Things get more complicated if we permit players to message each other right away before waiting. For example, I might wish to respond immediately to my teacher’s email, with “I’m fine with it, but I have to contact the accompanist first.” Then she could respond “Sure, let’s plan for it contingent on the accompanist.” The structure of the uncertainty is too complicated for me to bother with here.

    Another point: our coordination game now, instead of a square, is a “cube” with as many dimensions as we have players.

  3. Richard says:

    Interesting. If you’re fascinated by the issues of coordination problems in communication, you should consider looking at David Lewis’s PhD thesis, published as the book Convention. It’s pretty famous nowadays in phil. of language.

    It’s interesting to consider these knowledge problems and how they relate to the underlying assumptions about the elementary nature of communication, i.e. that it involves some discrete, precise chunk of information passed from sender to receiver via a channel. Then, when we eventually question the functionality/reliability of the sender/receiver/channel, the issues of confirmation and success come up.

    But I think the problem runs deeper than you explicitly mention. In fact, if one is going to be open to these problems of certainty at all, then issues are much more serious, for some pretty deep reasons.

    For example, when discussing receipts, you note: “There’s one crucial flaw, though. The message’s recipient might worry that the message’s sender hasn’t actually seen the read receipt. This, in fact, is the same sort of worry which set off the above cascade to begin with. Read receipts offer no solution at all, and actually just recast the earlier problem in a different form. We would need receipts of the receipt of read receipts, and so on.”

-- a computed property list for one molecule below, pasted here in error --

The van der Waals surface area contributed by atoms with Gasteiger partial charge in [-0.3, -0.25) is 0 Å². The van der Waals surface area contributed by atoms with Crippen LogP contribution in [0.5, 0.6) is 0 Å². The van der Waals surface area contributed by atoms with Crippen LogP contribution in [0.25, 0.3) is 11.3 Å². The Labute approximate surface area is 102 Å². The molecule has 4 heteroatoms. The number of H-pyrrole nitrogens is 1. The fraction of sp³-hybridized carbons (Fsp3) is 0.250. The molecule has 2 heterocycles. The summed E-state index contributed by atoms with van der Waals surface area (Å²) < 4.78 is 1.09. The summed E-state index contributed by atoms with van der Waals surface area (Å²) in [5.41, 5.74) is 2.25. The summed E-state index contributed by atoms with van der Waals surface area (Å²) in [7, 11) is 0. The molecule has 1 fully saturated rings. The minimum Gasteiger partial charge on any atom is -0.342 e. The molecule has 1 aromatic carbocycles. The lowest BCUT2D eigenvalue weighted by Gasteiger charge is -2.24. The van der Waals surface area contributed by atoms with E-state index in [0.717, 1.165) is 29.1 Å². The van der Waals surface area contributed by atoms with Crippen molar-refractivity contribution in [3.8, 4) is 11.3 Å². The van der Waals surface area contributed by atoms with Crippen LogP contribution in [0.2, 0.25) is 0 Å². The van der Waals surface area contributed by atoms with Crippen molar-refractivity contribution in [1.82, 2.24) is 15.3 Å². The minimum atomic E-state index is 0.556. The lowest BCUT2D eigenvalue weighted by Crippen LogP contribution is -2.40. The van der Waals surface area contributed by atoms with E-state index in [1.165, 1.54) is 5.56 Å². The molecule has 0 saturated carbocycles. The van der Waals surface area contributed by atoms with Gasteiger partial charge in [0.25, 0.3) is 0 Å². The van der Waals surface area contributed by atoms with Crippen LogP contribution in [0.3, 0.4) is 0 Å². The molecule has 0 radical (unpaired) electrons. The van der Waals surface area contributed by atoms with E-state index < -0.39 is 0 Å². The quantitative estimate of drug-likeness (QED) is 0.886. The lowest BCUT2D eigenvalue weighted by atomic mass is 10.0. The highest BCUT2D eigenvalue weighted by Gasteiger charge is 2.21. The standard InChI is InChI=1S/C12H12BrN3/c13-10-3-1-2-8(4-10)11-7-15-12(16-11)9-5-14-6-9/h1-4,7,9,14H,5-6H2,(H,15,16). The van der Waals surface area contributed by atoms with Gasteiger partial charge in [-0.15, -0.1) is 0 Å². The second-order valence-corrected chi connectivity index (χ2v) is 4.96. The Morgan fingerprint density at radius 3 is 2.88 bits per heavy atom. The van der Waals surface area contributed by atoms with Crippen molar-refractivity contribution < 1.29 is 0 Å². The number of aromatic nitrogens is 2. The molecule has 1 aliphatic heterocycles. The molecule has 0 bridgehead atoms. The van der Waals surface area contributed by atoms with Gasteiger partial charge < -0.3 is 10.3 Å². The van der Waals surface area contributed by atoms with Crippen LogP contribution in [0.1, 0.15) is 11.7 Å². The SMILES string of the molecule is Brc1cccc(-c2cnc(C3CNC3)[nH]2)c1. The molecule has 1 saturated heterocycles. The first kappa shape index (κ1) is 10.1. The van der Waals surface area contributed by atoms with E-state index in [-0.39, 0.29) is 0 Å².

This led me to ask: How, at all, is a receipt any different from a response message? There are lots of ways. But one might think that it’s excusable to follow up a receipt with “did you get my message?”, if no response is forthcoming. But one presumably can’t do this with a manual response. If one is going to be skeptical about whether one’s interlocutor has received the message generated by a receipt, however, then one should be skeptical about whether one’s interlocutor has received the message generated by a manually produced text. So a new dimension of uncertainty: how long does one wait before one can follow up with: “did you get my message?”. Can one do it immediately? Should that lead to an indefinitely extensible sequence of

    (n) Did you get message n-1?

    until a confirmation is eventually given?

    Also, why does eye contact establish anything special? It sounds romantic to say so, and maybe you were joking, but people’s eyes can meet without both being aware that it is happening, and aware that the other is aware that it’s happening, and aware that the other is aware that the other is aware … etc etc. Daydreaming permits this, at the very least.